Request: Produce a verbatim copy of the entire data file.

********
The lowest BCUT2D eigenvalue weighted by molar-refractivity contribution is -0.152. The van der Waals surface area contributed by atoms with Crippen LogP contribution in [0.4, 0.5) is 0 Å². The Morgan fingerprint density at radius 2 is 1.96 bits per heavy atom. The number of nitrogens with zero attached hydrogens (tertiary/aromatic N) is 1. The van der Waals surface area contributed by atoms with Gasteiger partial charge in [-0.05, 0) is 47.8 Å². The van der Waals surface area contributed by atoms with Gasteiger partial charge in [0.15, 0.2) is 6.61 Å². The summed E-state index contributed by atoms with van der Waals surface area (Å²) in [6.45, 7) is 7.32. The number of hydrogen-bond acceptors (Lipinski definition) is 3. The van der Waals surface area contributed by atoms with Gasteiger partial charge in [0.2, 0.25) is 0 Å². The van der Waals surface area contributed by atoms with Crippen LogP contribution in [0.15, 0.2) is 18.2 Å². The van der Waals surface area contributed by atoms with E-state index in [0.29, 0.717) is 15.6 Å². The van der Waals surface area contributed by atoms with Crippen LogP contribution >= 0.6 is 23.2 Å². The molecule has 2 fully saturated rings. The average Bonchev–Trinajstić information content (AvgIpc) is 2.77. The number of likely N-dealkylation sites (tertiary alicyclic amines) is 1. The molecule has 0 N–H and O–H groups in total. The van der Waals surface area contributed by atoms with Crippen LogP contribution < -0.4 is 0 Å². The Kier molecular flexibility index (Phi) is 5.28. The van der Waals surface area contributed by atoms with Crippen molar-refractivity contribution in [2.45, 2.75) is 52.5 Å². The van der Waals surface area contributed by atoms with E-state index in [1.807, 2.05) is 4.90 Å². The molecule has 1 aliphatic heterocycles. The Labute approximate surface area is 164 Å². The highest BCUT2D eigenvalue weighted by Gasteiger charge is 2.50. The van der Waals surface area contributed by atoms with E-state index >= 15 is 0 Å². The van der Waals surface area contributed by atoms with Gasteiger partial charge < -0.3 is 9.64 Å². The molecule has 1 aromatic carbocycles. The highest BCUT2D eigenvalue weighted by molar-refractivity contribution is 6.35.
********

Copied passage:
The lowest BCUT2D eigenvalue weighted by molar-refractivity contribution is -0.152. The van der Waals surface area contributed by atoms with Crippen LogP contribution in [0.4, 0.5) is 0 Å². The Morgan fingerprint density at radius 2 is 1.96 bits per heavy atom. The number of nitrogens with zero attached hydrogens (tertiary/aromatic N) is 1. The van der Waals surface area contributed by atoms with Gasteiger partial charge in [-0.05, 0) is 47.8 Å². The van der Waals surface area contributed by atoms with Gasteiger partial charge in [0.15, 0.2) is 6.61 Å². The summed E-state index contributed by atoms with van der Waals surface area (Å²) in [6.45, 7) is 7.32. The number of hydrogen-bond acceptors (Lipinski definition) is 3. The van der Waals surface area contributed by atoms with Gasteiger partial charge in [0.2, 0.25) is 0 Å². The van der Waals surface area contributed by atoms with Crippen LogP contribution in [0.15, 0.2) is 18.2 Å². The van der Waals surface area contributed by atoms with E-state index in [0.29, 0.717) is 15.6 Å². The van der Waals surface area contributed by atoms with Crippen LogP contribution >= 0.6 is 23.2 Å². The molecule has 2 fully saturated rings. The average Bonchev–Trinajstić information content (AvgIpc) is 2.77. The number of likely N-dealkylation sites (tertiary alicyclic amines) is 1. The molecule has 0 N–H and O–H groups in total. The van der Waals surface area contributed by atoms with Crippen LogP contribution < -0.4 is 0 Å². The Kier molecular flexibility index (Phi) is 5.28. The van der Waals surface area contributed by atoms with Crippen molar-refractivity contribution in [2.45, 2.75) is 52.5 Å². The van der Waals surface area contributed by atoms with E-state index in [1.807, 2.05) is 4.90 Å². The molecule has 1 aliphatic heterocycles. The Labute approximate surface area is 164 Å². The highest BCUT2D eigenvalue weighted by Gasteiger charge is 2.50. The van der Waals surface area contributed by atoms with E-state index >= 15 is 0 Å². The van der Waals surface area contributed by atoms with Gasteiger partial charge < -0.3 is 9.64 Å². The molecule has 1 aromatic carbocycles. The highest BCUT2D eigenvalue weighted by molar-refractivity contribution is 6.35.